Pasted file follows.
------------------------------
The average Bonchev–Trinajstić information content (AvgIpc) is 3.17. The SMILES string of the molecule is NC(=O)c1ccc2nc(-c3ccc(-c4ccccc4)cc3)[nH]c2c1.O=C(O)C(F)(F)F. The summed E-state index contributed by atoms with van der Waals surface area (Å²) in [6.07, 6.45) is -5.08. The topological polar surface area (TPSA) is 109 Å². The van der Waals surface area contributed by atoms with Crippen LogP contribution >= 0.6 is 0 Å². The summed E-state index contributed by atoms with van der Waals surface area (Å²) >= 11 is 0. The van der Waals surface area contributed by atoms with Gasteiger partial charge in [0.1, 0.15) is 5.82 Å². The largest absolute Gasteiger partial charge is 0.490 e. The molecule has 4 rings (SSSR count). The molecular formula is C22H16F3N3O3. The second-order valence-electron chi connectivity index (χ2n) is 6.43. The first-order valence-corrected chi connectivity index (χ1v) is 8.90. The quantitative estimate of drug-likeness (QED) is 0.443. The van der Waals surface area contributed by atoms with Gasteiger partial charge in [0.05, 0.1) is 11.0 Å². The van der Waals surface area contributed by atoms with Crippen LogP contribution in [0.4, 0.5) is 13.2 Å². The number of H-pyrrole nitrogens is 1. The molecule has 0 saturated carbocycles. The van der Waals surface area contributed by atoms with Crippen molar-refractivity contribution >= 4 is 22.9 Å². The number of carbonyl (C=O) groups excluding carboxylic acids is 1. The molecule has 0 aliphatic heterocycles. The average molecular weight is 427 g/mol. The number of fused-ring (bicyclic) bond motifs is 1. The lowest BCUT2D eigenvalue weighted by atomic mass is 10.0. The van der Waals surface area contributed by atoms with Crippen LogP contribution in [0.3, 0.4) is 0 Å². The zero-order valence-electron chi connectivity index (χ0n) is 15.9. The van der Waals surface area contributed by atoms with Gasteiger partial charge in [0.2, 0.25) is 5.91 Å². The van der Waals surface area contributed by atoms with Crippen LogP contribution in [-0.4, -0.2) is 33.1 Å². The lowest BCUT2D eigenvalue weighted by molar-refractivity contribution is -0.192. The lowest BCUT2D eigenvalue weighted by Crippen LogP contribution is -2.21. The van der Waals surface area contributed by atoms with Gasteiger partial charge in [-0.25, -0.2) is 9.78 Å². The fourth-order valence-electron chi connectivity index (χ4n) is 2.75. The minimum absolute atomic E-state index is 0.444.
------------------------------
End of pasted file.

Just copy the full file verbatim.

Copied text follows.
The average Bonchev–Trinajstić information content (AvgIpc) is 3.17. The SMILES string of the molecule is NC(=O)c1ccc2nc(-c3ccc(-c4ccccc4)cc3)[nH]c2c1.O=C(O)C(F)(F)F. The summed E-state index contributed by atoms with van der Waals surface area (Å²) in [6.07, 6.45) is -5.08. The topological polar surface area (TPSA) is 109 Å². The van der Waals surface area contributed by atoms with Crippen LogP contribution >= 0.6 is 0 Å². The summed E-state index contributed by atoms with van der Waals surface area (Å²) >= 11 is 0. The van der Waals surface area contributed by atoms with Gasteiger partial charge in [0.1, 0.15) is 5.82 Å². The largest absolute Gasteiger partial charge is 0.490 e. The molecule has 4 rings (SSSR count). The molecular formula is C22H16F3N3O3. The second-order valence-electron chi connectivity index (χ2n) is 6.43. The first-order valence-corrected chi connectivity index (χ1v) is 8.90. The quantitative estimate of drug-likeness (QED) is 0.443. The van der Waals surface area contributed by atoms with Gasteiger partial charge in [0.05, 0.1) is 11.0 Å². The van der Waals surface area contributed by atoms with Crippen LogP contribution in [0.4, 0.5) is 13.2 Å². The number of H-pyrrole nitrogens is 1. The molecule has 0 saturated carbocycles. The van der Waals surface area contributed by atoms with Crippen molar-refractivity contribution >= 4 is 22.9 Å². The number of carbonyl (C=O) groups excluding carboxylic acids is 1. The molecule has 0 aliphatic heterocycles. The average molecular weight is 427 g/mol. The number of fused-ring (bicyclic) bond motifs is 1. The lowest BCUT2D eigenvalue weighted by atomic mass is 10.0. The van der Waals surface area contributed by atoms with Crippen LogP contribution in [0.3, 0.4) is 0 Å². The zero-order valence-electron chi connectivity index (χ0n) is 15.9. The van der Waals surface area contributed by atoms with Gasteiger partial charge in [0.2, 0.25) is 5.91 Å². The van der Waals surface area contributed by atoms with Crippen LogP contribution in [-0.4, -0.2) is 33.1 Å². The lowest BCUT2D eigenvalue weighted by molar-refractivity contribution is -0.192. The lowest BCUT2D eigenvalue weighted by Crippen LogP contribution is -2.21. The van der Waals surface area contributed by atoms with Gasteiger partial charge in [-0.25, -0.2) is 9.78 Å². The fourth-order valence-electron chi connectivity index (χ4n) is 2.75. The minimum absolute atomic E-state index is 0.444.